Costs were reported in NZ$, net of Goods and Sales Tax, at 2012 base prices; they were inflated to 2012 price levels, where necessary, using the Consumer Price Index. Purchasing power parity exchange rates were used to convert currencies. The economic analysis took a NZ health system perspective.

Markov model

The Markov model aimed to estimate the lifetime incremental costs and QALYs of adding the intervention to usual care. Trial costs and outcomes were used to parameterise this model.

In the base case, separate male and female cohorts were tracked from the age of 40 (the approximate average age of trial participants) until age 100. Two strategies were modeled; individuals either participated in usual care alone (Quitline) or the Fit2Quit intervention in addition to usual care.

Cohorts, starting in the ‘well’ state (Fig. 1), faced different probabilities of quitting smoking taken from the trial; relapse rates were included after continued abstinence at 24-week follow-up to 12 months, and in the three years beyond a successful quit attempt. The risk of developing lung cancer or CVD varied. Tunnel features have been built into the model for the lung cancer states to ensure that the risk of cancer progression or death is dependent upon the duration since diagnosis. For CVD, an assumption was made that an individual can have increased excess health system costs only in the year of diagnosis and death but they will have a permanently reduced HRQoL once they enter the CVD health state.
Fig. 1

State transition diagram

The Markov model is an extension of the smoking cessation model presented in Gordon et al. [14]. A CVD health state, NZ-specific epidemiological and cost data, different EQ-5D utility values and relapse pattern have been added. Readers are directed there for a more detailed explanation of the lung cancer component of the model, the structure of which remains unchanged.


The within-trial analysis was on an intention-to-treat basis. In the Markov model, only analyses comparing the adherent intervention group (defined as having 70% of calls delivered [7]) vs. the usual care group were performed. All participants with missing smoking status were considered to be smokers.

All future costs and health outcomes have been discounted at 3.5% per annum. In scenario analyses, the following were tested: a 0 and 5% discount rate for both future costs and QALYs; and changing the initial age of the cohort to 30, 50 and 60-years old.

The effects of variations to the parameters with plausible uncertainty in the base case were assessed using one-way sensitivity analyses (±2 standard deviations or 20% either way of the mean estimate), and simultaneously using probabilistic sensitivity analyses with Monte Carlo simulation and 1000 repetitions. Beta, log-normal, and gamma distributions were used for probabilities, relative risks, and costs, respectively (Table 2).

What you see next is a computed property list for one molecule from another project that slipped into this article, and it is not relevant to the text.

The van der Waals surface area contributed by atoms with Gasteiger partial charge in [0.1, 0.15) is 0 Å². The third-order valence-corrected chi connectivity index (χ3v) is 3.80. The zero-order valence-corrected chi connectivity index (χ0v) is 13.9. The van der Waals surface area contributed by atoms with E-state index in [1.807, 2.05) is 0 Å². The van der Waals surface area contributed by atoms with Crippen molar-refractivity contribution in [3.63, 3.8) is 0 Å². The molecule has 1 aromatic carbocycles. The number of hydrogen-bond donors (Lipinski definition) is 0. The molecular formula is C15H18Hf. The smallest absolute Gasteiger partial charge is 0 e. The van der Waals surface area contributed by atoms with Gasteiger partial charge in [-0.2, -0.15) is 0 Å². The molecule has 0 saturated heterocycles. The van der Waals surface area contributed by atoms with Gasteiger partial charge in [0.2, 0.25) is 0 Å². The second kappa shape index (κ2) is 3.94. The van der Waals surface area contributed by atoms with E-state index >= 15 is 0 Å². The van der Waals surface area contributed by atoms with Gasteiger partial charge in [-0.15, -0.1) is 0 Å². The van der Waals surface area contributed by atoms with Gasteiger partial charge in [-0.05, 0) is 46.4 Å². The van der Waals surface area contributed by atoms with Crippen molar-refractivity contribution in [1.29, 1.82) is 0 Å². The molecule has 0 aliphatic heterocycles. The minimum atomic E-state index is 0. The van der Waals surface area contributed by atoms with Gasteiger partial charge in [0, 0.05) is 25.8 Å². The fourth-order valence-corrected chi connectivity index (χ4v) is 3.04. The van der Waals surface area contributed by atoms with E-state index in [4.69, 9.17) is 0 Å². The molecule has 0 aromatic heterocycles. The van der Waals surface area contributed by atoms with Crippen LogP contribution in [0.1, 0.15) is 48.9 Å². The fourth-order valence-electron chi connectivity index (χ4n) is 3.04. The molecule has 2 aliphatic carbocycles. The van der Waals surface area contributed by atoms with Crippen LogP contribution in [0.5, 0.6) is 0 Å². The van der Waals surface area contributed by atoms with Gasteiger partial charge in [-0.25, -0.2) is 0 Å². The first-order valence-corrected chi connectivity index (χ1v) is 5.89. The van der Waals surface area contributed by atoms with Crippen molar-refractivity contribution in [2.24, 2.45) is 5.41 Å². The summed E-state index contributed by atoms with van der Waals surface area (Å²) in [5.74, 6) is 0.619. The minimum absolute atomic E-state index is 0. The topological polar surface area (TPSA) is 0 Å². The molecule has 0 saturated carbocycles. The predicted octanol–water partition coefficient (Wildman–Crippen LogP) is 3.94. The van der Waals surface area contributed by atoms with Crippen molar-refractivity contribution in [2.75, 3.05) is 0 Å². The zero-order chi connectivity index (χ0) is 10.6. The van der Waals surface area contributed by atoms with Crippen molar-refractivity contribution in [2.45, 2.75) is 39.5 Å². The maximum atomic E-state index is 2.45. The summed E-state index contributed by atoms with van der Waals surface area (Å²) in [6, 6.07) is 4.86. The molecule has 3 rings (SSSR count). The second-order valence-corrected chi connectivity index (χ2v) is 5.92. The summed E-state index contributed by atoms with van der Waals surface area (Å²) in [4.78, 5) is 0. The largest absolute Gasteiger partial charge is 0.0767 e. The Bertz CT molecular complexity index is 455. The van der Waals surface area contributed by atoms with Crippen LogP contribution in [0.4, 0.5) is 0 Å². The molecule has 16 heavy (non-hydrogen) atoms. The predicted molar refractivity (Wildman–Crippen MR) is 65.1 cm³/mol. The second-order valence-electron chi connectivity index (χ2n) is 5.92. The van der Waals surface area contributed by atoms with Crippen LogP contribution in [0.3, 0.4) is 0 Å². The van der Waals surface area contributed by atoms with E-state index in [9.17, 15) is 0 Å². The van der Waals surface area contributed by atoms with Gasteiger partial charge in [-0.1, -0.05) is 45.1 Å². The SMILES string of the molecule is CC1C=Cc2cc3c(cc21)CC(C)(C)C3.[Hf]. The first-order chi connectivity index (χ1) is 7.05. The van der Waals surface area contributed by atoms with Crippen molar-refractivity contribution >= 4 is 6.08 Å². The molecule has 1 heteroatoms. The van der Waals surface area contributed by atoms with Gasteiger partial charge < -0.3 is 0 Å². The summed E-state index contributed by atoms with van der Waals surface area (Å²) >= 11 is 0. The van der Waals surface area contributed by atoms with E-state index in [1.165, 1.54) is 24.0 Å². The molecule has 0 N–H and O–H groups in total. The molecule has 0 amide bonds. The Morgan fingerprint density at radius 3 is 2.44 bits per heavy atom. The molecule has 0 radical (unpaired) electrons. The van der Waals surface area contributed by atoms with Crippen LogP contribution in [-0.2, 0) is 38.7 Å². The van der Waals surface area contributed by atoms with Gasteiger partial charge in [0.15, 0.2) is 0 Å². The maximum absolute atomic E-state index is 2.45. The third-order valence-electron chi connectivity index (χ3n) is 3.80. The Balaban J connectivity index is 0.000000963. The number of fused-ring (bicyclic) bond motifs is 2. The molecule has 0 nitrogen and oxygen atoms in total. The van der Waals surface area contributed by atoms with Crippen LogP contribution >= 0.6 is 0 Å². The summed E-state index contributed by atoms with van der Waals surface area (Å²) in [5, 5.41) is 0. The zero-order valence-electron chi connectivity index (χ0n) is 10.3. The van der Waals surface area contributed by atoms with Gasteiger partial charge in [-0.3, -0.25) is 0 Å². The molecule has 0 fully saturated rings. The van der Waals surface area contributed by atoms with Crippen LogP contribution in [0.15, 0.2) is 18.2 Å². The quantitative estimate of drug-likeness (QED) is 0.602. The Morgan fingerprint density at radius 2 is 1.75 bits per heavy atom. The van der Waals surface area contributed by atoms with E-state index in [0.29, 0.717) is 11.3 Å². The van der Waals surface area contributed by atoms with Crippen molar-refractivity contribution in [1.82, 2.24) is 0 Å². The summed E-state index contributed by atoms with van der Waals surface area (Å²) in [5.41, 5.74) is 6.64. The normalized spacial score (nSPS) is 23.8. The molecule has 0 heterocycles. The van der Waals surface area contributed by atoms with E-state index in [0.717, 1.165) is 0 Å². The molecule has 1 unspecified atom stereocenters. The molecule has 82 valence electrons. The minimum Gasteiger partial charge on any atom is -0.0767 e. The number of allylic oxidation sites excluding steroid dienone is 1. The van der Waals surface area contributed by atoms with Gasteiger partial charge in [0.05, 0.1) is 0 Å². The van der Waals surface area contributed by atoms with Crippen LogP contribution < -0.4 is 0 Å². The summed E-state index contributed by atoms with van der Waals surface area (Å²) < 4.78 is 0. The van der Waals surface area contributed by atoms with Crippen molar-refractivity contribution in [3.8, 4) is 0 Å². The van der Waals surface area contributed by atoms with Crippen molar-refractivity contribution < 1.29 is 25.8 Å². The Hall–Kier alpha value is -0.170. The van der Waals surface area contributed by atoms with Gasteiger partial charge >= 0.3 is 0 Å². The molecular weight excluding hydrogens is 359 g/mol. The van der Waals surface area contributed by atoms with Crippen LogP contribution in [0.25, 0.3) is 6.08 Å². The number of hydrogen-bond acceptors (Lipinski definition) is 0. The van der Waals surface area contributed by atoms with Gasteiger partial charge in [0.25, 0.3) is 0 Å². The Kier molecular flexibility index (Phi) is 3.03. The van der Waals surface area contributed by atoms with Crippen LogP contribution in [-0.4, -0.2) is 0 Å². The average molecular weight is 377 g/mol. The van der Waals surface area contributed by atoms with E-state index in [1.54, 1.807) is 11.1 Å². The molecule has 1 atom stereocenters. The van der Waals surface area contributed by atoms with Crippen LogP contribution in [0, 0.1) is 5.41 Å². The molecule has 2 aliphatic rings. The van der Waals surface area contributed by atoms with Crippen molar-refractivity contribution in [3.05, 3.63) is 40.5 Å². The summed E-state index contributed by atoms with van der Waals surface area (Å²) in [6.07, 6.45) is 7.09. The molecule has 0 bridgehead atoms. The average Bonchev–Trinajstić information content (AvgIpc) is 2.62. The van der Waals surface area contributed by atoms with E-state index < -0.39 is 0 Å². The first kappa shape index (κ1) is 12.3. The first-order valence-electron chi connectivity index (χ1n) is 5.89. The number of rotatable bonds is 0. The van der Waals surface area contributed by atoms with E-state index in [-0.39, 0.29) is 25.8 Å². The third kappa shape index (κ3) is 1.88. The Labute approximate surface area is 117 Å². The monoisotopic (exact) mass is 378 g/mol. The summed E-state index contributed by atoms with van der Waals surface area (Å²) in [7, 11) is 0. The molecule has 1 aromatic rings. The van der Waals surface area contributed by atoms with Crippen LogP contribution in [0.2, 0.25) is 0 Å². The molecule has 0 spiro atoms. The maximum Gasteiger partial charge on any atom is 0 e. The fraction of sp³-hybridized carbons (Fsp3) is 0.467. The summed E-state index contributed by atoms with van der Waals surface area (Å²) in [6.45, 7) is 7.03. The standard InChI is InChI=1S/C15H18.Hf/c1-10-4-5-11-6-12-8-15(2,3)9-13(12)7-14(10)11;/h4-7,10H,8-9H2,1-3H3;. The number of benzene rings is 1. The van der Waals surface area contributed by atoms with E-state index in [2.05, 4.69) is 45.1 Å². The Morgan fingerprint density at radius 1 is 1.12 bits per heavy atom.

Incremental cost-effectiveness ratios (ICERs) were calculated to summarise the additional cost per unit of health benefit gained by switching from usual care to the intervention. For the trial analysis, the ICERs only included the programme costs, as additional costs to the health sector over those 24 weeks were not collected. All analyses were conducted using TreeAge Pro 2014 and Stata SE v11. Statistical tests were two-tailed and a 5% significance level was used. The Consolidated Health Economic Evaluation Reporting Standards (CHEERS) was adhered to [15].


Within-trial cost-effectiveness

Descriptive data of the quit rates, HRQoL, leisure-time physical activity outcome measures and trial costs used for the cost-effectiveness analysis are presented in Table 3. Leisure-time physical activity showed a significant between-group change from baseline of 219 MET mins per week (adjusted difference) in favour of the intervention (p = 0.01). The average total cost per participant for the intervention group was NZ$ 623 and in the control arm was NZ$ 195.
Table 3

Trial outcomes and costs


Intervention (n = 455)

Usual care (n = 451)



Mean (se)

Mean (se)

Mean (95% CI)

Quit rates at 24-week follow-up

 Point prevalence

23.1% (2.0%)

21.7% (1.9%)

1.3% (−4.1 to 6.8%)

EQ-5D utility scores


0.792 (0.01)

0.800 (0.01)

−0.008 (−0.035 to 0.019)

 24-week follow-up

0.800 (0.01)

0.803 (0.01)

−0.002 (−0.029 to 0.025)

Leisure-time physical activity (MET mins/week)

 Change from baseline

526 (69)

307 (66)

219 (53 to 386)



Unit cost

2012 NZ$


Intervention, programme costs

 a) training for PSPs provided by investigators (trainer hours)





 b) PSP salary incl. 25% overhead





Intervention, cost per participant (n = 455)

 a) PSP training costs per Fit2Quit participant




 b) PSP salary




 c) GP visit for Green Prescription




 d) pedometer





 e) Quitline









Usual care, Quitline cost per participant (n = 451)




NZ$1 = US$0.68 = €0.53

MET Metabolic Equivalent of Task, PSP participant-support person